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Fine Gael Senator Paudie Coffey has settled his High Court action over a newspaper article which he said defamed him when he was likened to an 18th century highway robber in an article about boundary changes in south Kilkenny.
Following a 13-day trial last December, the jury was discharged on December 11th after it failed to reach a verdict, having deliberated for 11 hours over two days.
Mr Coffey, a former TD and former minister of state for the environment, now a Senator, sued Iconic Newspapers and journalist Sam Matthews, publishers of the article in the Kilkenny People on January 15th, 2016.
The article, headed “Coffey the Robber”, stated fellow FG TD John Paul Phelan had launched a furious broadside on the then minister of state accusing him of trying to “rob” a chunk of south Kilkenny.
He claimed the words falsely meant, among other things, he was guilty of misuse of public office and was a person of severe ill-repute, akin to an 18th century highwayman from Waterford. Sen Coffey comes from Waterford and lives in Portlaw.
The defendants denied the article, based on a press release issued by Mr Phelan, was defamatory.
After the jury was discharged, the case was put back into the list to fix dates while the issue of the costs of the 13-day trial was to be dealt with separately.
When this costs matter came before Mr Justice Bernard Barton on Wednesday, Richard Kean SC, for Mr Coffey, told the judge he was “very relieved and pleased to say the entire matter is resolved” and as part of the resolution a statement was to be read out by Rossa Fanning SC on behalf of the defendants.
The statement said the defendants “confirm they never in any way questioned the honesty of Sen Coffey and acknowledge him to be a politician of integrity and wish him well in his future political career.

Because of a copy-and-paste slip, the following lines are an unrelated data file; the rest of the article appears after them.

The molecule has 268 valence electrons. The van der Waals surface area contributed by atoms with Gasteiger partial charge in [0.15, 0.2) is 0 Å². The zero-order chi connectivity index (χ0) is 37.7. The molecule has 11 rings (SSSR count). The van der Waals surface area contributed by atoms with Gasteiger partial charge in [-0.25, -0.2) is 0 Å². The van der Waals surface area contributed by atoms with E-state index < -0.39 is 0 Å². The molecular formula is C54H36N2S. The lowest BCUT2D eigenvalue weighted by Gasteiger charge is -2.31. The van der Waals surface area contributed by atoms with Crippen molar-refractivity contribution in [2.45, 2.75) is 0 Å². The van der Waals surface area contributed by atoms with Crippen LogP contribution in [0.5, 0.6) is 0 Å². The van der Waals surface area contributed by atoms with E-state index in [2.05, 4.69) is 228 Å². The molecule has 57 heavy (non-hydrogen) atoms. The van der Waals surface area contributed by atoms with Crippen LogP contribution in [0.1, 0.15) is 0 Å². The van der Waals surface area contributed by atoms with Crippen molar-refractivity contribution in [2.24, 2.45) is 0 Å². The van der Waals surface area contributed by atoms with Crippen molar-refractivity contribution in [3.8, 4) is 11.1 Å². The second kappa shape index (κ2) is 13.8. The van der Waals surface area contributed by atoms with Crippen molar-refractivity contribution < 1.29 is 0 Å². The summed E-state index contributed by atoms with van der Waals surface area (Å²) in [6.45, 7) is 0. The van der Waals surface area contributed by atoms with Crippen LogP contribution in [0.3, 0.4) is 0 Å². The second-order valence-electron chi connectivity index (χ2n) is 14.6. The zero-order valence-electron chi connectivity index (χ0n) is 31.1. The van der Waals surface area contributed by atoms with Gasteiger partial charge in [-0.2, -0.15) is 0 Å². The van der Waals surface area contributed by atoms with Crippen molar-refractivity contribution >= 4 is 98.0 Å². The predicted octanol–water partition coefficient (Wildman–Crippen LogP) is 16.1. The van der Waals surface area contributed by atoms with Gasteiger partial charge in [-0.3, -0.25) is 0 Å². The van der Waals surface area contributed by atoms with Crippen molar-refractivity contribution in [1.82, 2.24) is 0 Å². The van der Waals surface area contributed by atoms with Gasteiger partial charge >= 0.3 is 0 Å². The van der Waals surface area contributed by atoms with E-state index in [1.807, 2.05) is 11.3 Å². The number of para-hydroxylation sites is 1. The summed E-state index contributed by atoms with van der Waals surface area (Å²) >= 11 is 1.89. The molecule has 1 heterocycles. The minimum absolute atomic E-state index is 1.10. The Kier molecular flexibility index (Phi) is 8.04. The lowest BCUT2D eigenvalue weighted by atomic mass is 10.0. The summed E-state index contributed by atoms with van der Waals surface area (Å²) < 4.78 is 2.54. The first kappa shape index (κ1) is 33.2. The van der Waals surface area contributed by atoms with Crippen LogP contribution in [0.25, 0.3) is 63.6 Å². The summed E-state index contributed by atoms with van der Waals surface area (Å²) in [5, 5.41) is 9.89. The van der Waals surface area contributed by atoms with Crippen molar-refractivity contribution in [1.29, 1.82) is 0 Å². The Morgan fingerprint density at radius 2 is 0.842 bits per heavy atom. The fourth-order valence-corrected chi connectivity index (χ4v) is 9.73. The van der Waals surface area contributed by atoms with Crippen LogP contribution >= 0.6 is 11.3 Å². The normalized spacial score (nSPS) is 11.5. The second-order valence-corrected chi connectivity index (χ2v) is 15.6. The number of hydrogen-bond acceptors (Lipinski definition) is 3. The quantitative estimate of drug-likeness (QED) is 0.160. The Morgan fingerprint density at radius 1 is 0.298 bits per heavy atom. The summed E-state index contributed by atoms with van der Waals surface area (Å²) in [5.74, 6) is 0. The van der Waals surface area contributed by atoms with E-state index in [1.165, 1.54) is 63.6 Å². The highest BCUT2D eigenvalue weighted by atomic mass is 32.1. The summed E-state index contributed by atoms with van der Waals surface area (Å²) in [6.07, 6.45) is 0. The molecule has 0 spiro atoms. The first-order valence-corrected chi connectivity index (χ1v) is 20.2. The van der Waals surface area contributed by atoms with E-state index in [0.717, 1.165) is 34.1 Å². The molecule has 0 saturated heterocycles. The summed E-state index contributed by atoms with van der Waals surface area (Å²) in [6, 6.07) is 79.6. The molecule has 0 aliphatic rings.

“The defendants regret any upset caused by the article to Sen Coffey and his family”.
Mr Fanning said the online version of the article had been taken down and will not be republished.
Counsel also said that on consent between the parties the court could strike out the proceedings and make no order as to costs, other than an order vacating previous costs orders.
Mr Justice Barton said the court was pleased the parties had been able to resolve the matter and he made the orders as requested with no further order.
After the case solicitor Georgina Robinson read out a statement on behalf of Mr Coffey.
“My client wants to welcome the conclusion of the case today and the fact that we have reached an agreement to settle the case. Senator Coffey is pleased that Iconic Media Group have recognised his good name and reputation and have stated that he is a person of integrity.
“My client also welcomes the fact that the defendants regret the upset caused to him and his family due to the article being published in the Kilkenny People Newspaper on 15th January 2016.
“Senator Coffey took this case to protect his family name as he was always very conscious of teh good name and reputation of all his family and the good standing the Coffey name has in the community and beyond.
“My client would like to remember especially today his late father Pat Coffey, his late mother Eileen Coffey and his late sister Ita Coffey.
“Senator Coffey is pleased that the Iconic Media Group has agreed to remove this article and any references to it, from all their associated websites and social media platforms.
“My client would also like to thank his legal team for all the help and support and advice they have given him. Senator Coffey would especially like to thank his family and friends who offered their full support and who stood by him in the time leading up to the trial. He knows that they will always be there for him as he will be there for them.
“My client is glad to be able to put this case behind him and looks forward now to continuing as a public representative in the Oireachtas with his good name and reputation intact. “As the Fine Gael candidate for the upcoming general election in the constituency of Waterford; Senator Coffey looks forward to focusing on the next general election and contesting it whenever it may be called.
“The matter is now concluded and my client will be making no further comment in relation to this case.”